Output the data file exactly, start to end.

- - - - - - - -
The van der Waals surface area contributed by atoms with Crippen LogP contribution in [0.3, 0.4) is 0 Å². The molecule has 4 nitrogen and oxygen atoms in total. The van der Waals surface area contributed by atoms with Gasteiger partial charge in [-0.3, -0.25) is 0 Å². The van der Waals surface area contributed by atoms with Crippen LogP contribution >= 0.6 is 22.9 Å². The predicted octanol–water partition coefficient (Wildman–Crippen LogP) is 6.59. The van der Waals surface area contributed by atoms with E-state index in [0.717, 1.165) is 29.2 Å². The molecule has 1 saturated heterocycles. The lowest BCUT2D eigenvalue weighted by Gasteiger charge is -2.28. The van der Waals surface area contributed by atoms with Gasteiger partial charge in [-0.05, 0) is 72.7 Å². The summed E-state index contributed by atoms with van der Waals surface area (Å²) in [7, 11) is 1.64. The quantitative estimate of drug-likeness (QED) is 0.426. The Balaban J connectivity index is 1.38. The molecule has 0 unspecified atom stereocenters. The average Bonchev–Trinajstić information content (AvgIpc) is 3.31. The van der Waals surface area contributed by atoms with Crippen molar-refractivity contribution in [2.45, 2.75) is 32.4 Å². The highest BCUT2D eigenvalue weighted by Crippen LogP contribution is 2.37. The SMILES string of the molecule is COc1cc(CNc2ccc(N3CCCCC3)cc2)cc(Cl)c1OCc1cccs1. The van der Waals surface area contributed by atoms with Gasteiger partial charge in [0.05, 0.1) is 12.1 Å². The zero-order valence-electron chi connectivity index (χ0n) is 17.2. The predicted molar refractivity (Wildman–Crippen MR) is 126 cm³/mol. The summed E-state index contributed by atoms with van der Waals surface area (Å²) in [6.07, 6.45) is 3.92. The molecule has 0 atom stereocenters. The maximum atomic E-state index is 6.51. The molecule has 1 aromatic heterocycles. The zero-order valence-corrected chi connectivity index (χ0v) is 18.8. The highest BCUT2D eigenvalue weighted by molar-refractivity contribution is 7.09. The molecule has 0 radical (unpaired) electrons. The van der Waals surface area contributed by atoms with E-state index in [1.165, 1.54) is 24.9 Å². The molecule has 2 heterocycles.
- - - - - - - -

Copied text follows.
The van der Waals surface area contributed by atoms with Crippen LogP contribution in [0.3, 0.4) is 0 Å². The molecule has 4 nitrogen and oxygen atoms in total. The van der Waals surface area contributed by atoms with Gasteiger partial charge in [-0.3, -0.25) is 0 Å². The van der Waals surface area contributed by atoms with Crippen LogP contribution >= 0.6 is 22.9 Å². The predicted octanol–water partition coefficient (Wildman–Crippen LogP) is 6.59. The van der Waals surface area contributed by atoms with E-state index in [0.717, 1.165) is 29.2 Å². The molecule has 1 saturated heterocycles. The lowest BCUT2D eigenvalue weighted by Gasteiger charge is -2.28. The van der Waals surface area contributed by atoms with Gasteiger partial charge in [-0.05, 0) is 72.7 Å². The summed E-state index contributed by atoms with van der Waals surface area (Å²) in [7, 11) is 1.64. The quantitative estimate of drug-likeness (QED) is 0.426. The Balaban J connectivity index is 1.38. The molecule has 0 unspecified atom stereocenters. The average Bonchev–Trinajstić information content (AvgIpc) is 3.31. The van der Waals surface area contributed by atoms with Crippen molar-refractivity contribution in [2.45, 2.75) is 32.4 Å². The highest BCUT2D eigenvalue weighted by Crippen LogP contribution is 2.37. The SMILES string of the molecule is COc1cc(CNc2ccc(N3CCCCC3)cc2)cc(Cl)c1OCc1cccs1. The van der Waals surface area contributed by atoms with Gasteiger partial charge in [0.05, 0.1) is 12.1 Å². The zero-order valence-electron chi connectivity index (χ0n) is 17.2. The predicted molar refractivity (Wildman–Crippen MR) is 126 cm³/mol. The summed E-state index contributed by atoms with van der Waals surface area (Å²) in [6.07, 6.45) is 3.92. The molecule has 0 atom stereocenters. The maximum atomic E-state index is 6.51. The molecule has 1 aromatic heterocycles. The zero-order valence-corrected chi connectivity index (χ0v) is 18.8. The highest BCUT2D eigenvalue weighted by molar-refractivity contribution is 7.09. The molecule has 0 radical (unpaired) electrons. The van der Waals surface area contributed by atoms with E-state index in [1.165, 1.54) is 24.9 Å². The molecule has 2 heterocycles.